Personal development planning and graduate attributes: balancing employability and citizenship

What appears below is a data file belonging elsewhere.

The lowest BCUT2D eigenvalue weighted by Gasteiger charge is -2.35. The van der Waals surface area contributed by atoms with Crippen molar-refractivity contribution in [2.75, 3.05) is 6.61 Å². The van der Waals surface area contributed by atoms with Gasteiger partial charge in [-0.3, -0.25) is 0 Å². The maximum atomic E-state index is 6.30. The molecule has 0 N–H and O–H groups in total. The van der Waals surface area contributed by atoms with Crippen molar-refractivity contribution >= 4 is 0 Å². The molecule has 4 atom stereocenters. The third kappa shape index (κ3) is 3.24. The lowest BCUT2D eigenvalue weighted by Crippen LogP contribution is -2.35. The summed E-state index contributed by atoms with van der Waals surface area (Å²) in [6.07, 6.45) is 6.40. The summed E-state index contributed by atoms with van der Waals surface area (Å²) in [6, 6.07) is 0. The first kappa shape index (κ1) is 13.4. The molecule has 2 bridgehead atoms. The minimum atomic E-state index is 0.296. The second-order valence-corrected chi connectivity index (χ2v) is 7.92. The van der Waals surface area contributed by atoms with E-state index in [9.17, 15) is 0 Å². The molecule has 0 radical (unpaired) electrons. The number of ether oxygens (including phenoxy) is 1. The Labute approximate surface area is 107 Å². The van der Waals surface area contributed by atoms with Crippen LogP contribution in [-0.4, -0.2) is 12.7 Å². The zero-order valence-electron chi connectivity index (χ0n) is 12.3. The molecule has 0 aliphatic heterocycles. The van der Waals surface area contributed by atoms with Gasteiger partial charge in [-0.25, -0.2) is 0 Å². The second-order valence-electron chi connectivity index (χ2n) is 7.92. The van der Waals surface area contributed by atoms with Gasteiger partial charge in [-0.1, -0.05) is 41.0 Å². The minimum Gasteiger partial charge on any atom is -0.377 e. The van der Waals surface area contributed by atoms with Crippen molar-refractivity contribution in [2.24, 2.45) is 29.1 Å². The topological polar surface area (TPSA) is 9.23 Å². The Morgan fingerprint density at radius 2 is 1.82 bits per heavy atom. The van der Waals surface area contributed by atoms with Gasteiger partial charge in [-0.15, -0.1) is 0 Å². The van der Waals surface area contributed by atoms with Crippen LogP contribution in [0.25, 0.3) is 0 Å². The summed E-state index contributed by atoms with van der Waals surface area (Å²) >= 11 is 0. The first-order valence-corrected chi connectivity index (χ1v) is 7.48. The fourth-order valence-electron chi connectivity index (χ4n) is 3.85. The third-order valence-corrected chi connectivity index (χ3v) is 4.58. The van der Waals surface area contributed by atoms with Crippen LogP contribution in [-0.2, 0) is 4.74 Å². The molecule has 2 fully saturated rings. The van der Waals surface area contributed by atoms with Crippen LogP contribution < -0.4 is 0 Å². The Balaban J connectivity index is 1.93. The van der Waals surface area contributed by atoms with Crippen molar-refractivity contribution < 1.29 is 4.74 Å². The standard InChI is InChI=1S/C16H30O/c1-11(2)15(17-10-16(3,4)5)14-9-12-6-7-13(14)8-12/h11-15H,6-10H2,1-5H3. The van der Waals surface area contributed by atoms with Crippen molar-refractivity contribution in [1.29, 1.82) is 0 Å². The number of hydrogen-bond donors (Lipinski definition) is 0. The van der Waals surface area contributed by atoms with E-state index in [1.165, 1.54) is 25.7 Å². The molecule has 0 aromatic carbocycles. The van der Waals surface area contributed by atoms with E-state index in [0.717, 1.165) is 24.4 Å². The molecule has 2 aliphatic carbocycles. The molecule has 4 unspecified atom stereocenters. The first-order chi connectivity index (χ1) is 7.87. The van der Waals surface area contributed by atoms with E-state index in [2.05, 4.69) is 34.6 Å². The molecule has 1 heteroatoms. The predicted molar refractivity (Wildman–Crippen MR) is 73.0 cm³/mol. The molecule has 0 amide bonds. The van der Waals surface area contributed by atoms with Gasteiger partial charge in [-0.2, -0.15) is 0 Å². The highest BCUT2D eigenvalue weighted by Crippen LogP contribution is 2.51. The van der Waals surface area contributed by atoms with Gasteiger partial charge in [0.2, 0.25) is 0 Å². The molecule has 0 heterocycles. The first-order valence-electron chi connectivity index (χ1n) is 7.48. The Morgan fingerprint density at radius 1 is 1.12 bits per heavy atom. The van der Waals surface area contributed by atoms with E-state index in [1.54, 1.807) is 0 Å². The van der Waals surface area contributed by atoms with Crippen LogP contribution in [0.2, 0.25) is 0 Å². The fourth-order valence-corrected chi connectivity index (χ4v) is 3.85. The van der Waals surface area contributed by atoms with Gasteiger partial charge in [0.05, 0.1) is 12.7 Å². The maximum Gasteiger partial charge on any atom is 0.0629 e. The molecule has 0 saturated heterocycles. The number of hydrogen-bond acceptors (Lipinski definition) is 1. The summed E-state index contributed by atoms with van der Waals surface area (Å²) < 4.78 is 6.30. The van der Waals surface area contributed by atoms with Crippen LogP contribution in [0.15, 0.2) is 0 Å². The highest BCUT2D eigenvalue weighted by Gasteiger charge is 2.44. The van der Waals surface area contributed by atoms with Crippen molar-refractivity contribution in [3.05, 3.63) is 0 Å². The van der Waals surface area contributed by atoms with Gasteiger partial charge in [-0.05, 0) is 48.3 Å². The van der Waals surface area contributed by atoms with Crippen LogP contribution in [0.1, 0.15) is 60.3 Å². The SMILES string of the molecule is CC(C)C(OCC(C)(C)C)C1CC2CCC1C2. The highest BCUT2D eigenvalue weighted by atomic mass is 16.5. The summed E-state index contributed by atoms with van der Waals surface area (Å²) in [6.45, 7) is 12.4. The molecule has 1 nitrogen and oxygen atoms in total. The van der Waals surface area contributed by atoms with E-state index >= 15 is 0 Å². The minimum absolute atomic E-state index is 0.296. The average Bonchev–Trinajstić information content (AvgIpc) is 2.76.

Introduction. Much has been made of students reflecting on their experience in higher education through personal development planning (PDP) and the acquisition and documenting of graduate attributes (GAs). This has become translated into curricular and pedagogical developments that are related to constructivist or enquiry-based learning. It is suggested that such an approach is necessary given the need for creativity and flexibility demanded by a globalised knowledge economy. The Aim of the Study. This paper considers this discourse of acquired GAs within broader sociological theorisations of the relationship between employability and citizenship. It is now the individual who is expected to reflexively engage in the process of their own development of GAs within the context of their educational studies. Materials and Methods. A review of recent empirical and conceptual work in relation to PDP and GAs in higher education is undertaken to elucidate the discourses that have been brought into play to underpin these initiatives, with particular reference to the U.K. Results. The results are framed in terms of the ideological issues emerging from the review of studies. These are posited in terms of tensions between the personal and socio-political aspects of PDP and GA on the one hand, and the employability versus citizenship dimension on the other. Conclusion. Whilst this apparently student-centred approach may on the face of it appear liberating and productive of independent, adaptable and flexible graduates, it is nevertheless argued that this is deeply ideological in promoting more of connection between education and the knowledge economy. This attributes GAs as the engine of this economy located within the agency of the individual. What is also required is an equal focus on the notion of citizenship.